Chow Down on a Plastic-Eating Fungus
Plastic trash could have a delicious future
Researchers have long been on the hunt for ways to break down non-biodegradable plastic—and they’ve come up with some pretty creative concepts, like letting hordes of mealworms chow down on it. But what if you could take broken-down plastic and turn it into food? Modern Farmer’s Anna Roth reports on an Austrian designer who is doing just that with the help of a plastic-eating mushroom.
The secret is in a rare fungus called Pestalotiopsis microspora. A few years ago, researchers discovered the fungus—which can consume a type of plastic called polyurethane—in the Amazonian rainforests of Ecuador. Designer Katharina Unger, who has previously done things like turn fly eggs into human-friendly food, harnessed the power of plastic-eating fungus in collaboration with scientists at Utrecht University and Julia Kaisinger of LIVIN design studio, Roth reports.
The result is called Fungi Mutarium—a striking combination of creativity, science and design. The prototype project uses mushroom-like pods of agar (a seaweed-based gelatin) as a nutrient-packed base for the fungus. The pods are filled with plastic and fungi and covered with a “growth sphere.” Over time, the fungus gobbles up the plastic along with the sugar and starches contained in the agar holder. The puffy, mushroom-like cup that results can be filled with other food or eaten whole.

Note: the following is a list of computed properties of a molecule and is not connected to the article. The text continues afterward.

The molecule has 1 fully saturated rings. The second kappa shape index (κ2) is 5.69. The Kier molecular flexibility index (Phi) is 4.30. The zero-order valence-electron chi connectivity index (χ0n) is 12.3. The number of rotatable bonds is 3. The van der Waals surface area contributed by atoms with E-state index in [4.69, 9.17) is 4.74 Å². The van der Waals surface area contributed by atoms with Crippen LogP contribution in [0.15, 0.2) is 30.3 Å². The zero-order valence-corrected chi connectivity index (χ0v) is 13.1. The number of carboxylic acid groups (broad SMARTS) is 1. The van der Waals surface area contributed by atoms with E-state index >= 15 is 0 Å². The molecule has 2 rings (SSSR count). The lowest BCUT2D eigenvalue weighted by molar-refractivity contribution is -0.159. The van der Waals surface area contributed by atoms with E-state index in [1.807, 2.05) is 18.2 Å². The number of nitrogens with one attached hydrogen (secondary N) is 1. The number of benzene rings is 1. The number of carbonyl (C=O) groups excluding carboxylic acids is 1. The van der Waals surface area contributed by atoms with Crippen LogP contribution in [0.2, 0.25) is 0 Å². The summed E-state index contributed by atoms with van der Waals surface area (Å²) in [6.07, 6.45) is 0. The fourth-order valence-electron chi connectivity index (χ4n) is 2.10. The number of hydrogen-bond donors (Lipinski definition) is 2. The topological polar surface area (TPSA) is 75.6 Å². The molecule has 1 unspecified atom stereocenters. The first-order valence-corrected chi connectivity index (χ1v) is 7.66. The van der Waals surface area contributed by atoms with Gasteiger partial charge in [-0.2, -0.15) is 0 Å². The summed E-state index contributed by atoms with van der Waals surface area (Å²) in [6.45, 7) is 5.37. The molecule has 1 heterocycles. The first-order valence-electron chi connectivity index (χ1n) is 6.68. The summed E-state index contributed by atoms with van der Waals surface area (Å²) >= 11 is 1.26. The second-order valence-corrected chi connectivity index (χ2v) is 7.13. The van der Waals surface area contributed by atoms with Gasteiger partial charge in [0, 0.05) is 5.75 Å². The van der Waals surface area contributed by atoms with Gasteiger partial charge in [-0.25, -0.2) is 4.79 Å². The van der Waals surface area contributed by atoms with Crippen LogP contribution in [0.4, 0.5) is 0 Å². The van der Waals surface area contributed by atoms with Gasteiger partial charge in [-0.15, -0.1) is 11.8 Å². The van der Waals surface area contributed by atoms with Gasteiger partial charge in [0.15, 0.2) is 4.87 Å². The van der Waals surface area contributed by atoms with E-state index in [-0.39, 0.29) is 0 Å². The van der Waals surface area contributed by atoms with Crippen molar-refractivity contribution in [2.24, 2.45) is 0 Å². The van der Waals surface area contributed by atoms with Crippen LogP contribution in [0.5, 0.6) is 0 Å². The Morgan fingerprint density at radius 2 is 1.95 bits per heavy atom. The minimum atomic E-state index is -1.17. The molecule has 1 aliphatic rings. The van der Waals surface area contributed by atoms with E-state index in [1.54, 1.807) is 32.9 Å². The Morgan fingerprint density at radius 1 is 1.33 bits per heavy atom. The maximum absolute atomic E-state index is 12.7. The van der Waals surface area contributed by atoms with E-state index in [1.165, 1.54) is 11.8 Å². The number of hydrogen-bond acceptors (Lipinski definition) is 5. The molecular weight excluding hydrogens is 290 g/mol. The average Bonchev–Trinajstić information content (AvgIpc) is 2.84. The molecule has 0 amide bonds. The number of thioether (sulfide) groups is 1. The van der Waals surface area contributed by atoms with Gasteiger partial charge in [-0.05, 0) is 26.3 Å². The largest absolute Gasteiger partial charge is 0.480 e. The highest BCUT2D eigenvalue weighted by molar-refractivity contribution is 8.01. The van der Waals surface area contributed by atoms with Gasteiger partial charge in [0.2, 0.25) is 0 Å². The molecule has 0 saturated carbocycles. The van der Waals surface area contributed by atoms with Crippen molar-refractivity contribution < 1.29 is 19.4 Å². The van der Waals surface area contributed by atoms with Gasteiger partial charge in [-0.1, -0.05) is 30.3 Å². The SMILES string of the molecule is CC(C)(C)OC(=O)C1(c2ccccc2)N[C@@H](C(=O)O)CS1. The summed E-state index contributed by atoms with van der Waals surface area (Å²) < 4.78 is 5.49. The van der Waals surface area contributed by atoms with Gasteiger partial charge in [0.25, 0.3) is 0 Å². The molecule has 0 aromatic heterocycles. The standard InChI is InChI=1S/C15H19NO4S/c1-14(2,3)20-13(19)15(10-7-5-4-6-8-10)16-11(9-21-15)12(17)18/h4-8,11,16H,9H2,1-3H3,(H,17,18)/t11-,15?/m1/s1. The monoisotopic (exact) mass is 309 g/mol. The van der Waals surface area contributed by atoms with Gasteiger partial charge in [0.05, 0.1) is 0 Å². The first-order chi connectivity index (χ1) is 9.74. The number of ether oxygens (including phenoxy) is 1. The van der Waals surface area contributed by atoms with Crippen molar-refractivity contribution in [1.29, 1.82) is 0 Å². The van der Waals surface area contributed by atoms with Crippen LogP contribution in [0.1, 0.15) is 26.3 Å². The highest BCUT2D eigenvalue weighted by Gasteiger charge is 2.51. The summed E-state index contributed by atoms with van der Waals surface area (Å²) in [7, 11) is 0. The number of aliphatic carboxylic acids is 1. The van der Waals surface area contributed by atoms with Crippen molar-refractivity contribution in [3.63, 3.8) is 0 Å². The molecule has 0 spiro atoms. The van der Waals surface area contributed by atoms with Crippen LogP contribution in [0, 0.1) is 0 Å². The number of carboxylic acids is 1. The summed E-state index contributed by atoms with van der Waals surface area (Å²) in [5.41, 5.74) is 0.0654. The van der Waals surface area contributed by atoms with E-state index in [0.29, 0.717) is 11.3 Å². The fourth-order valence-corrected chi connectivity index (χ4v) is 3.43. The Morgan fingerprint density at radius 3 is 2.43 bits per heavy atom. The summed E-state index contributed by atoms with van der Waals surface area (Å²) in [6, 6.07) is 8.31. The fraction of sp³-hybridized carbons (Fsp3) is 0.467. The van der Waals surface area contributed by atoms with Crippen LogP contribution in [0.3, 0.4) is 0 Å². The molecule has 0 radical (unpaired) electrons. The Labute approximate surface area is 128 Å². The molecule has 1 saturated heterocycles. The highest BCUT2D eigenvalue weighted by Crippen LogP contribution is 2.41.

Unger tells Dezeen that the end result can vary in flavor depending on the strain of fungus, but that it’s been described as sweet or licorice-like. From start to finish, the entire process takes several months.
The concept of eating fungi that has gobbled up a pile of trash is as challenging as it is intriguing. But the entire project is helped along by a truly space-aged design that somehow makes the process look clean and cool. The design studio even created special cutlery to help people hold and eat the fungus pods.
Does Fungi Mutarium herald a future in which people chow down on fungus that in turn devoured plastic waste? So far, there’s no way to tell—the project is merely a prototype. They say that one man’s trash is another man’s treasure, but perhaps one day it will be food as well.